Rescripting north-east Delhi riots – and the question of justice

The riots in north-east Delhi broke out in February this year.   | Photo Credit: Sandeep Saxena

Arshad Alam, Amaan Iqbal, Deepak Kumar, Mohammad Hamza and many others were killed in communal riots that convulsed north-east Delhi in late February 2020. Many more were injured, or victims of arson.

The Home Minister stated on March 11 that “over 700 FIRs” had been filed. Yet about 80 days after the riots started, little is known to the public about the status of most cases as the police aggressively and selectively pursue a few FIRs and seek to project a so-called “conspiracy” behind the riots, led by anti-CAA protest organisers.

Significantly, 38 out of 53 recorded killed in the riots were Muslims, as were majority of those otherwise affected. Most anti-CAA protest organisers being targeted by the police under the supposed “conspiracy” are also Muslims. This line of investigation is being followed with suspicious

speed, under twin pressures – COVID-19 lockdown and under threat of the draconian UAPA, added to one of the FIRs (FIR 59/20 of 6.3.20) police are pursuing – both curbing the ability and right of those arbitrarily implicated to access legal help.

This has deliberately diverted attention from well-reported facts – BJP leader Kapil Mishra’s role, the fact that no FIR still exists against him or other leaders, incidents of communal violence by mobs, including Hindu aggressors, and many instances of communal bias of the police, including illegal detentions of Muslims and refusal to lodge ‘missing person’ complaints by Muslims.

This diversion is quite likely being abetted also by the problems and weaknesses in routine FIRs filed in riot-related cases (in a manner reminiscent of Gujarat in 2002). FIRs are crucial instruments through which police have control over what is regarded as truth. Discrepancies in recording of FIR can lead to improper investigation and acquittal of the guilty. About 40 FIRs (related to the north-east Delhi riots) accessed by a Delhi-based civil rights group, Peoples Union for Democratic Rights (PUDR) and in its possession, reveal crucial discrepancies.

One, several Muslim victims have faced problems while trying to lodge FIRs. Two, in few where they have managed to, charges have been diluted and non-bailable sections against Hindu names have been visibly dropped. Three, there is evidence of a single FIR combining multiple incidents. Four, the police have chosen to be the complainant even in those instances where there were independent witnesses. Given the evidence in this small sample of FIRs, the communal bias of police in the north-east Delhi riots is evident in the manner in which the FIRs have been lodged by them.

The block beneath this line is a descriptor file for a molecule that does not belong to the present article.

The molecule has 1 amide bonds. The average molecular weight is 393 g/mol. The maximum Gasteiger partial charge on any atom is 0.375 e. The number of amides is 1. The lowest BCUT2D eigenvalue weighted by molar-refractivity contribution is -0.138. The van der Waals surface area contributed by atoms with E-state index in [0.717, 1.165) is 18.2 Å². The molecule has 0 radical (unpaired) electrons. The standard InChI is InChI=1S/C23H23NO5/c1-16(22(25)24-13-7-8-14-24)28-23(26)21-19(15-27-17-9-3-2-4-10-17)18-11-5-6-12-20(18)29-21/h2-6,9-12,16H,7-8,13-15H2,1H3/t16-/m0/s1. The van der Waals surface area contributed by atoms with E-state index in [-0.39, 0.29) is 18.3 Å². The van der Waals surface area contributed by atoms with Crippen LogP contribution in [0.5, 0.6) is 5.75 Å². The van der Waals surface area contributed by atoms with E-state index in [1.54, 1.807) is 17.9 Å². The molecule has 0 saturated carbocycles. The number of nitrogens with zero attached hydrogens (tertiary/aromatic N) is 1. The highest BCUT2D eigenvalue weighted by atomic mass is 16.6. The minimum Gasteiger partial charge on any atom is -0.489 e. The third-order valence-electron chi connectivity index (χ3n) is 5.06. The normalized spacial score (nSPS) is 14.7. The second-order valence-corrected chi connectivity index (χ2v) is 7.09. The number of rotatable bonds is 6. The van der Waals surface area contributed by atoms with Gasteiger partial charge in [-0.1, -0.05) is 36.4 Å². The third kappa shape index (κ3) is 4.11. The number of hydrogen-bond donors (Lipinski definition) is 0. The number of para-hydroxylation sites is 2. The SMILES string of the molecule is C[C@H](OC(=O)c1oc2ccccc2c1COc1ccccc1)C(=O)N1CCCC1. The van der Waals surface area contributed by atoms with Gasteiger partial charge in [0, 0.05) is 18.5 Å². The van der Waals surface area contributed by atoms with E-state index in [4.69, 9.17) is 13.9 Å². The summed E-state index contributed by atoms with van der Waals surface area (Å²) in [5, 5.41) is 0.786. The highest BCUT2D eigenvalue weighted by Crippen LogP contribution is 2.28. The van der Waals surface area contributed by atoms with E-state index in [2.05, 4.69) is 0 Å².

Through this bizarre, blatant rescripting of the narrative of the riots, the subversion of truth is being presided over by the state. This needs to be called out, and halted. It is imperative, for the sake of justice that all FIRs pertaining to the riots be opened to public scrutiny. Collection of evidence – CCTV footage, phone records, etc., and physical evidence and investigation also need to be made transparent and monitored.

Arrests as intimidation

One obvious consequence of the rescripting of the riots is the criminalisation of anti-CAA demonstrations which had gone on peacefully at different sites for months, protests which were

legitimate, constitutional, and which raised very valid concerns. Further, the rescripting has diverted attention from the state’s failure to prosecute accused in the massive police attack on Jamia Millia Islamia (JMI) students in December 2019, which also drew extensive international criticism. The JMI authorities, backed by the courts, sought registration of FIR into police action in January 2020. And yet, no FIR has been filed. Is it a coincidence that many of those arrested recently in the so-called

riots “conspiracy” are associated with JMI? Is it a coincidence that prominent persons, like the Chairman of the Delhi Minorities Commission, who question selective arrests of Muslims, are being charged under sedition for a tweet? The intimidatory objective of such arrests and charges is absolutely clear.

In the midst of this noise around the manufacture of a conspiracy, and the attempt to erase the truth of the riots, we must persevere in the ‘struggle of memory against forgetting’ and ensure that state institutions are held accountable to their constitutional and legal responsibility of treating all citizens equally, ensuring fair recording of riot crimes, systematic collection of evidence, fair investigation and prosecution of all guilty.

Nothing more is needed. Nothing less will do.

Radhika Chitkara and Vikas Kumar are secretaries of Peoples Union for Democratic Rights, a Delhi-based civil rights group.

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Printable version | Mar 9, 2021 9:33:13 AM |

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